2018 Oscar nominations underdogs: There’s still hope for Judi Dench, Denzel Washington, Hong Chau, Woody Harrelson

With only days to go before the 2018 Oscar nominations are announced on January 23, I’ll readily admit that the four acting races are keeping me up at night. For the most part Gold Derby’s Oscar predictions line up with the SAG Awards nominations. However, four performers in particular — Judi Dench (“Victoria & Abdul”), Denzel Washington (“Roman J. Israel, Esq.”), Hong Chau (“Downsizing”) and Woody Harrelson (“Three Billboards Outside Ebbing, Missouri”) — are not predicted to follow up their SAG notices with Oscar bids. But all hope is not lost. Any of these on-the-bubble contenders can still defy the odds on Oscar nominations morning, and here’s how:

Best Actress — Gold Derby predicts that four SAG nominees will show up at the Oscars: Frances McDormand (“Three Billboards Outside Ebbing, Missouri”), Saoirse Ronan (“Lady Bird”), Sally Hawkins (“The Shape of Water”) and Margot Robbie (“I, Tonya”). Judi Dench is that fifth SAG nominee, but she’s forecasted to be replaced by Meryl Streep (“The Post”). The prevailing theory is that SAG voters didn’t see “The Post” in time because it was a late release, which explains Streep’s snub there. However, isn’t it possible that they just loved Dench’s performance more? In “Victoria & Abdul” Dench returns to the role of Queen Victoria, for which she was previously nominated for “Mrs Brown” (1997). With seven career Oscar nominations to her name, and one victory for “Shakespeare in Love” (1998), it’s probably not a smart idea to discount her chances this time around.

Best Actor — This is another Oscar race that we expect will match four-for-five with SAG. Gary Oldman (“Darkest Hour”), Timothee Chalamet (“Call Me By Your Name”), Daniel Kaluuya (“Get Out”) and James Franco (“The Disaster Artist”) will be in, while SAG contender Denzel Washington will be replaced by Daniel Day-Lewis (“Phantom Thread”). Day-Lewis’ exclusion from the SAG Awards is mystifying, unless those voters simply didn’t have time to watch “Phantom Thread” before turning in their ballots. But Washington ticks all of the right Oscar boxes in “Roman J. Israel, Esq.”: He plays a real-life person, he has grand-standing scenes, and he’s a former two-time winner who many thought should have won last year for “Fences.”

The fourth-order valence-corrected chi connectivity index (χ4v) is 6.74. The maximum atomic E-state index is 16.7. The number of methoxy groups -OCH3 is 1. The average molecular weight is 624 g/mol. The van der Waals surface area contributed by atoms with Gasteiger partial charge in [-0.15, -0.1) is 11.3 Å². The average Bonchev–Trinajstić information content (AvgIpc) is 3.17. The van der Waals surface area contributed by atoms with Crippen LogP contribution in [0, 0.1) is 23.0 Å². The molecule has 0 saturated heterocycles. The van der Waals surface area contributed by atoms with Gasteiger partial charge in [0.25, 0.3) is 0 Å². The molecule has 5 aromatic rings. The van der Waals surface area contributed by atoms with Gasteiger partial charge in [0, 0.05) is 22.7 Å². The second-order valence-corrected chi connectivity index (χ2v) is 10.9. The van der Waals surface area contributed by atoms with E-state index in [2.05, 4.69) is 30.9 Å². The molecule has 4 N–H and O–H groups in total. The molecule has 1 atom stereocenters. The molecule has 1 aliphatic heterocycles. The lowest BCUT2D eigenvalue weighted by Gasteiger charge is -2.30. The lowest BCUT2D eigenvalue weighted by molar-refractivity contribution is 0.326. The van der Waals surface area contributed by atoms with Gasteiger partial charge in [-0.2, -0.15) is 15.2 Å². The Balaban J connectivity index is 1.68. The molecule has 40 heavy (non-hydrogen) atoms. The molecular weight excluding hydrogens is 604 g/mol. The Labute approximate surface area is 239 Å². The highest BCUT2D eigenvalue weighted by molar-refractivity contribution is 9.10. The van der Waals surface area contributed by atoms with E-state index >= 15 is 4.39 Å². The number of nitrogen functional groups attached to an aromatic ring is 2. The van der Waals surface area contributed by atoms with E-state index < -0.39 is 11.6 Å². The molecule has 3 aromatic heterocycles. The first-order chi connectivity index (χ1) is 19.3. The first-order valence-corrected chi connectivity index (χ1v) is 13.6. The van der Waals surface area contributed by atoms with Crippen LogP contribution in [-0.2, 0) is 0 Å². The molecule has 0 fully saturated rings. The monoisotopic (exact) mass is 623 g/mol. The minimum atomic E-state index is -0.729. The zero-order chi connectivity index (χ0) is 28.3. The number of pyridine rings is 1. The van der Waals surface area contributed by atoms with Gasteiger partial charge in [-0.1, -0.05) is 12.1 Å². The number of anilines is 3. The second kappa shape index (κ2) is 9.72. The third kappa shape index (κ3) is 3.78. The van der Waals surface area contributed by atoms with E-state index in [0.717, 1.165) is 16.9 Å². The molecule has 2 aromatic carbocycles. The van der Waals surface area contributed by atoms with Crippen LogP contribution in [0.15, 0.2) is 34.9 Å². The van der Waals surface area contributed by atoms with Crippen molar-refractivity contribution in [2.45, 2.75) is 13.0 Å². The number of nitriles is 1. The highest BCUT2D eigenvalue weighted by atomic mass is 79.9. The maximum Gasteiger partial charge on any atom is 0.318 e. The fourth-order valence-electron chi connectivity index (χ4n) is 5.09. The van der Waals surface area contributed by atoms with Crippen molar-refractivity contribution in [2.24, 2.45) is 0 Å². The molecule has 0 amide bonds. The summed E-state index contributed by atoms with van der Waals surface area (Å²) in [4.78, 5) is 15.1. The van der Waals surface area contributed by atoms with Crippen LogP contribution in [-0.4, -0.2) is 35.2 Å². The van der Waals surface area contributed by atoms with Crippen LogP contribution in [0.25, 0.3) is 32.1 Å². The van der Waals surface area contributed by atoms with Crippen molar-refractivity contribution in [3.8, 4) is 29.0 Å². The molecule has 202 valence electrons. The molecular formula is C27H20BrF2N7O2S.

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Best Supporting Actress — Hong Chau earned her first career SAG nomination for “Downsizing,” but she’s on the fence to repeat at the Oscars. Instead, we predict that the five nominees will be Allison Janney (“I, Tonya”), Laurie Metcalf (“Lady Bird”), Mary J. Blige (“Mudbound”), Holly Hunter (“The Big Sick”) and Octavia Spencer (“The Shape of Water”). Spencer is the only one who didn’t make the SAG lineup, though she was recognized at the Golden Globes, BAFTA and Critics’ Choice Awards, so perhaps her SAG exclusion was simply a blip. Chau was undoubtedly the best thing about “Downsizing” and stole every seen she was in, which makes her a force to be reckoned with at the Oscars.

Best Supporting Actor — Unlike the other acting races, Gold Derby projects that only three of these contenders will match up between SAG and the Oscars: Sam Rockwell (“Three Billboards Outside Ebbing, Missouri”), Willem Dafoe (“The Florida Project”) and Richard Jenkins (“The Shape of Water”). As for the other two SAG nominees, Steve Carell (“Battle of the Sexes”) is campaigning up in Best Actor at the Oscars, while Woody Harrelson is expected to be replaced by either Armie Hammer (“Call Me By Your Name”) or Christopher Plummer (“All the Money in the World”). However, if Oscar voters love “Three Billboards” as much as other awards groups have, it’s likely that Harrelson and Rockwell will both be nominated.

PREDICT the Oscar nominees now; change them until January 23

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Be sure to check out how our experts rank Oscar contenders in this and the other top races. Use the drop-down menus at the top of each page to see the other categories. Then take a look at the most up-to-date odds before you make make your Oscar nomination predictions. Don’t be afraid to jump in now since you can keep changing your predictions until just before nominees are announced on January 23.

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